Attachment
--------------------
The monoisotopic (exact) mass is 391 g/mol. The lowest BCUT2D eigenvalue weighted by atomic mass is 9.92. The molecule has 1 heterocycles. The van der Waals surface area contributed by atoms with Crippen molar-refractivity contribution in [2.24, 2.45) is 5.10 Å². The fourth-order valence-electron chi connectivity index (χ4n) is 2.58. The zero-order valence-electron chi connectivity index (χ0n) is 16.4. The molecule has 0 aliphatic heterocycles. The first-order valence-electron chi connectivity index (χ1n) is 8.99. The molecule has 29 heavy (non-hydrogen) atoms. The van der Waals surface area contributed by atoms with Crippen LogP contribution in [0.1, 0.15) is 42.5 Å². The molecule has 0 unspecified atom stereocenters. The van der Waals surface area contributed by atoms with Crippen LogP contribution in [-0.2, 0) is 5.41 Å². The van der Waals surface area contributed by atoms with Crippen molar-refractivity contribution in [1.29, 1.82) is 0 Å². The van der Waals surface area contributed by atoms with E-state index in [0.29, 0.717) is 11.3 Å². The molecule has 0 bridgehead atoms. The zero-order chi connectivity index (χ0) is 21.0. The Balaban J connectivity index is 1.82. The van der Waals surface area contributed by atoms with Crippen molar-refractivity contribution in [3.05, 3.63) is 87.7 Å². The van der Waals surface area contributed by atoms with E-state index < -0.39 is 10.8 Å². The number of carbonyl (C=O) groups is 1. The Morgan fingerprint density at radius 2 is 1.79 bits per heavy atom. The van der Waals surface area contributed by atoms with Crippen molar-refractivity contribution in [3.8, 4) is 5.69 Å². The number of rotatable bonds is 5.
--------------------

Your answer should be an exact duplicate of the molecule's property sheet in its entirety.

The monoisotopic (exact) mass is 391 g/mol. The lowest BCUT2D eigenvalue weighted by atomic mass is 9.92. The molecule has 1 heterocycles. The van der Waals surface area contributed by atoms with Crippen molar-refractivity contribution in [2.24, 2.45) is 5.10 Å². The fourth-order valence-electron chi connectivity index (χ4n) is 2.58. The zero-order valence-electron chi connectivity index (χ0n) is 16.4. The molecule has 0 aliphatic heterocycles. The first-order valence-electron chi connectivity index (χ1n) is 8.99. The molecule has 29 heavy (non-hydrogen) atoms. The van der Waals surface area contributed by atoms with Crippen LogP contribution in [0.1, 0.15) is 42.5 Å². The molecule has 0 unspecified atom stereocenters. The van der Waals surface area contributed by atoms with Crippen LogP contribution in [-0.2, 0) is 5.41 Å². The van der Waals surface area contributed by atoms with Crippen molar-refractivity contribution in [1.29, 1.82) is 0 Å². The van der Waals surface area contributed by atoms with E-state index in [0.29, 0.717) is 11.3 Å². The molecule has 0 bridgehead atoms. The zero-order chi connectivity index (χ0) is 21.0. The Balaban J connectivity index is 1.82. The van der Waals surface area contributed by atoms with Crippen molar-refractivity contribution in [3.05, 3.63) is 87.7 Å². The van der Waals surface area contributed by atoms with E-state index < -0.39 is 10.8 Å². The number of carbonyl (C=O) groups is 1. The Morgan fingerprint density at radius 2 is 1.79 bits per heavy atom. The van der Waals surface area contributed by atoms with Crippen molar-refractivity contribution in [3.8, 4) is 5.69 Å². The number of rotatable bonds is 5.